Sometime during an early autumn trip to his native state of Arkansas to play a concert, Canadian rock ‘n’ roll legend Ronnie Hawkins got to thinking about the plight of Canada’s farmers.
When he got back to Toronto, he called a Liberal MP friend with an idea. What about organizing an urban rally to raise the profile of the farm crisis?
Downtown Toronto MP Dennis Mills took the suggestion and became its champion.
“My pal Ronnie Hawkins called and wanted me to go down to an event at Tyson’s in Arkansas,” Mills said.
“I couldn’t go but when he got back, he called and said we really should do something to raise awareness of agriculture in this country.”
Mills took the idea to the Greater Toronto Liberal caucus and to the Liberal rural caucus. “The support has been tremendous.”
The result is the Jan. 16 “family farm tribute” at Toronto’s Air Canada Centre, a day on which Mills says 18,000 urbanites lured to the centre by well-known Canadian performers will be a captive audience for speeches and messages about the importance of farming and the income crisis.
When they file out at the end of the day, they will be handed cards offering hints on what they can do to help.
“The first idea will be to call your MP to ask them what they are doing on the agricultural issue,” Mills said.
“As an urban MP, I say if more money is needed to help farmers, I would urge the government to find the money.”
Various government departments are contributing support and information. Air Canada will fly in entertainers.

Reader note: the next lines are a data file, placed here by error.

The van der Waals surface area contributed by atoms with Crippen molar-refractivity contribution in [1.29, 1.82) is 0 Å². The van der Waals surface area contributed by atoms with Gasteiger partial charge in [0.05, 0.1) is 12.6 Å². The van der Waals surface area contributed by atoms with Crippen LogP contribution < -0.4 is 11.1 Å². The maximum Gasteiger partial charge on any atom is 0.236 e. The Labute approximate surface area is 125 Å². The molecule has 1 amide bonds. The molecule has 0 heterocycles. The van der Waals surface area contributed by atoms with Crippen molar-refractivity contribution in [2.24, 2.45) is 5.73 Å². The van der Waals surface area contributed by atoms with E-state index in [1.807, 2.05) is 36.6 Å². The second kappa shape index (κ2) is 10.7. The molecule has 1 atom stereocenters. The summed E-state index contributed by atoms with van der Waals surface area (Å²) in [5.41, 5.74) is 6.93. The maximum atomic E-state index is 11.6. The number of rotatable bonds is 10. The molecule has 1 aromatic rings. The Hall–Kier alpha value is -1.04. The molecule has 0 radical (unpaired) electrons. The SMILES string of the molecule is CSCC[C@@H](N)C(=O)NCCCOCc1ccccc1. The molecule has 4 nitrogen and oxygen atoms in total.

Various corporations have agreed to sponsor the event. It will be broadcast on radio and possibly on television.
Mills said it is not a farm aid event to raise money.
“This is not a hug-a-farmer-for-a- day event,” he said. “This is education and mobilization.”
Mills seems an unlikely MP to be promoting a farm tribute. His riding is one of the most concentrated urban ridings in the country – “I have 110,000 voters in 300 acres.”
But he said he does have a “minor” farm background.
As a kid at the Lake Simcoe cottage, he learned to milk cows and feed pigs on the farm next door.
As an adult, he owned a herd of purebred Herefords and eventually owned racehorses.
However, as an urban MP, he also has understood the voter interest in food issues. In the 1980s, a display in his downtown Toronto constituency office about the small share of the food dollar that makes it back to farmers drew wide voter reaction.
“You would have been shocked at the number of people who came into the office to talk about it, to get more information.”
Now, with an income crisis on the farm and some doubts about the survival of many farms, Mills said it is time to tap into that urban concern and interest again.
He suggested the Toronto event could be replicated in other major urban centres.
Any profits generated from ticket sales will be divided among rural charities, said Mills.